Soaring prices putting pickups out of reach for many buyers

Home/Blog/Soaring prices putting pickups out of reach for many buyers

Soaring prices putting pickups out of reach for many buyers

As the truck wars intensify and consumer gravitate to bigger and bigger vehicles, average transaction prices for full-size pickups like the Ford F-150 or the Ram 1500 have risen faster than any other vehicle category. They’re now pushing into luxury-vehicle territory, with some well-appointed models nudging past $100,000.

That’s leaving average consumers behind and many truck buyers are now paying far more for a new truck than what they expected, the Detroit Free Press reports.

Data from Cox Automotive show that most buyers expect to pay $26,699 for a new midsize pickup like the Toyota Tacoma or Chevrolet Colorado. But the average transaction price in August was much higher, at $33,275. For full-size pickups, the respective gulf was wider: $38,529 versus average transactions of $47,987 — in the same ballpark as the Porsche Macan or even the current, well-appointed versions of the Tesla Model 3 electric sedan. In the last decade through September, according to Edmunds data, prices for full-size pickups rose 48 percent to $48,377.

Much of the sticker inflation is down to added technology and more sumptuous trim options. Low gas prices have also fueled growth in truck sales, as more and more consumers turn to pickups as their family haulers, as opposed to using them strictly for work.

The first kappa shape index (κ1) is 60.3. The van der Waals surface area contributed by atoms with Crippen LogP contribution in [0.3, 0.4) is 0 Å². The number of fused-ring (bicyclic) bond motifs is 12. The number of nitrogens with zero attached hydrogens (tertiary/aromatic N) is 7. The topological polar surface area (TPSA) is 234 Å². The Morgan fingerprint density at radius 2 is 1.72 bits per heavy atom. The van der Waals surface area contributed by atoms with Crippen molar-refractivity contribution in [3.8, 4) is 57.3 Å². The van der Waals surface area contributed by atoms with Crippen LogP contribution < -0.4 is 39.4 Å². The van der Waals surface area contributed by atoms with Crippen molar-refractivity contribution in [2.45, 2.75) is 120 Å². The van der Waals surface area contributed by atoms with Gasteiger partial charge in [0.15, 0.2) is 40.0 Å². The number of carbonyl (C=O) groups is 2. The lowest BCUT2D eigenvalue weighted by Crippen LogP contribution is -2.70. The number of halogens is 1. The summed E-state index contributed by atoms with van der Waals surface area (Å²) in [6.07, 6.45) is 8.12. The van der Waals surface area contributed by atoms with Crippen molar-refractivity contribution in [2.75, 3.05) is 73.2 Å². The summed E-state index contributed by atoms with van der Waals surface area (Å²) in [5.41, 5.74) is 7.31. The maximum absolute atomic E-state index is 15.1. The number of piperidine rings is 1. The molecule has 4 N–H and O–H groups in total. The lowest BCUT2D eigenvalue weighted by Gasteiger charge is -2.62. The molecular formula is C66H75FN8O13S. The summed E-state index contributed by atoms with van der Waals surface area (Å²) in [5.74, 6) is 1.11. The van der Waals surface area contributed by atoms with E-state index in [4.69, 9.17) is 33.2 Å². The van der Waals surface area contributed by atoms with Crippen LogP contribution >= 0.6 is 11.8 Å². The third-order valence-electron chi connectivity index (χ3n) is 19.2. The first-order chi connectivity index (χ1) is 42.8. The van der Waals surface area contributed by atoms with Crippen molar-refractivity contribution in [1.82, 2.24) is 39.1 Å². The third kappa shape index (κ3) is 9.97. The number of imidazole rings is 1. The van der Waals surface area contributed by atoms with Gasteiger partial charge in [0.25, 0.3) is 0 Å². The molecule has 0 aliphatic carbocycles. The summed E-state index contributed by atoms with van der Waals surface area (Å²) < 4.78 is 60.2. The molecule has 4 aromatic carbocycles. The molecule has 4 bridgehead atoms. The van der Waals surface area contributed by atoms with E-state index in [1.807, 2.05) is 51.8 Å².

The paper profiles two truck buyers — one, an 80-year-old GM retiree from Pontiac, Mich. who bought a 2019 Chevrolet Silverado Z71 for nearly $60,000; the other a 65-year-old entrepreneur and real estate investor from Durant, Okla. who sold his 2017 BMW X6 coupe and bought a 2019 GMC Sierra Denali for $70,000. “I wanted it because it’s got a sweet-looking body and has every feature imaginable,” Mike Herron told the Freep. “It’s luxurious on the inside and drives like a German luxury car. The technology on this truck does more than the BMW technology does.” He also believes the truck will hold its resale value better than his BMW did.

Read the Free Press story here.

Related Video:

Source link